the aforementioned finding.
6. Learned counsel appearing on
behalf of the respondent-insurance company, however, supported the impugned
7. The claim petition was filed
under Section 166 of the Act and not under Section 163A thereof. It was
contended by the claimant-appellant that the driver of the bus in question was
rash and negligent as a result whereof, the accident took place. By reason of
Section 167 of the Act, an injured person had the option either to file a claim
under the Motor Vehicles Act or the Workmen's Compensation Act, if both the
Acts apply. It is, therefore, a case where the claimant could have filed at his
option an application under the Workmen's Compensation Act.
Section 163A provides for filing
of a claim petition where an accident took place by reason of use of the motor
vehicle. It is not necessary to prove any fault on the part of the driver or
the vehicle. The Tribunal in a proceeding arising under Section 166 of the Act
is required to hold a full fledged trial. It is required to collect datas on
the basis whereof, the amount of compensation can be determined. Under Section
163A of the Act, however, the question of liability and extent of proof 5
thereof are not justiciable. The Tribunal can determine the amount on the basis
of the basic datas provided therefor.
Explanation appended to Section
163A of the Act, reads, thus :
Explanation.--For the purposes of
this sub- section, `permanent disability' shall have the same meaning and
extent as in the Workmen's Compensation Act, 1923."
8. The reference to Workmen's
Compensation Act by incorporation was only for the purpose of sub-section (1)
of Section 163A. It was not meant to apply in a case falling under Section 166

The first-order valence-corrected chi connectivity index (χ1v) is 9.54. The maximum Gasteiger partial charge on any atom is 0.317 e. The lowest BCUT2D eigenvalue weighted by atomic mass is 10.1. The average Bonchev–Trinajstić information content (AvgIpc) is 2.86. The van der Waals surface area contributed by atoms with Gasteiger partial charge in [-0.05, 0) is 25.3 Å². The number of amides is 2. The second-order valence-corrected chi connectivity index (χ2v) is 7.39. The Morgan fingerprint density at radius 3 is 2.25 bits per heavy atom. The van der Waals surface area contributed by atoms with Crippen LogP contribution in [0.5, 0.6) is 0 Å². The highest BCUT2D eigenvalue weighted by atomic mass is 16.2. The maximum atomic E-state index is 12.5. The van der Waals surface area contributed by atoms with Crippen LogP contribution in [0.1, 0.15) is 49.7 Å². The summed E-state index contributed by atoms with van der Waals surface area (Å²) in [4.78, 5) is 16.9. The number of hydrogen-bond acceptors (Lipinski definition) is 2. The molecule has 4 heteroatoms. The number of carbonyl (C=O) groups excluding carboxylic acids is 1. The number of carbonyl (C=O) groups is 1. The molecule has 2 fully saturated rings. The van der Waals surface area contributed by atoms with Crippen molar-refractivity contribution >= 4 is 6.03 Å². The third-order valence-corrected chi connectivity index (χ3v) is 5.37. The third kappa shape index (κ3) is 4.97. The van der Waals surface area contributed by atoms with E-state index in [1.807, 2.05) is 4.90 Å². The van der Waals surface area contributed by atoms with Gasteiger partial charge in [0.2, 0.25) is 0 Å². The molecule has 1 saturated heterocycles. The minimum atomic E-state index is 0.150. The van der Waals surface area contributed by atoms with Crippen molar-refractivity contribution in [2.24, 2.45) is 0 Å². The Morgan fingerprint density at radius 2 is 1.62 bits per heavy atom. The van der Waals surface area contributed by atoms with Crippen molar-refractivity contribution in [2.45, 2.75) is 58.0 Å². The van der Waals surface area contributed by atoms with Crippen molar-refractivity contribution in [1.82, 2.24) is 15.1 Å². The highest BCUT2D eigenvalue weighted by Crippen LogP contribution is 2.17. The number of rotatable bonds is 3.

of the Act. Had the provisions of the Workmen's Compensation Act were
applicable, the procedure laid down therein would also apply. For the purpose
of the definition of total disablement as also person who can grant a
certificate therefor, namely, a qualified medical practitioner, Section 2(e)
and 2(i) would be attracted. In terms of the 1923 Act, the amount of
compensation is required to be determined as specified in Section 4. The Rules
made in terms of Section 32 of the Act known as Workmen's Compensation Rules
1924, would also be applicable.
9. The certificate in question in
this case was obtained after two years. It is not known as to whether the Civil
Surgeon of the hospital treated the appellant. On what basis, such a
certificate was issued two years after the accident took place is not known.
The author of the said 6 certificate had not been examined. Unless the author
of the certificate examined himself, it was not admissible in evidence. Whether
the disability at 60% was calculated on the basis of the provisions of the
Workmen's Compensation Act or otherwise is not known. It is also not known as
to whether he was competent to issue such a certificate. It even does not
appear that the contentions raised before us had either been raised before the
Tribunal or the High Court. The Tribunal as also the High Court, therefore,
proceeded on the materials brought on record by the parties. In absence of any
contention having been raised in regard to the applicability of the Workmen's
Compensation Act which, in our opinion, ex facie has no application, the same,
in our opinion, cannot be permitted to be raised for the first time.
10. We are of the opinion, that it
is not a case where we should interfere in the impugned judgment of the High
Court as also the award of the Tribunal. The appeal is dismissed with no order
as to costs.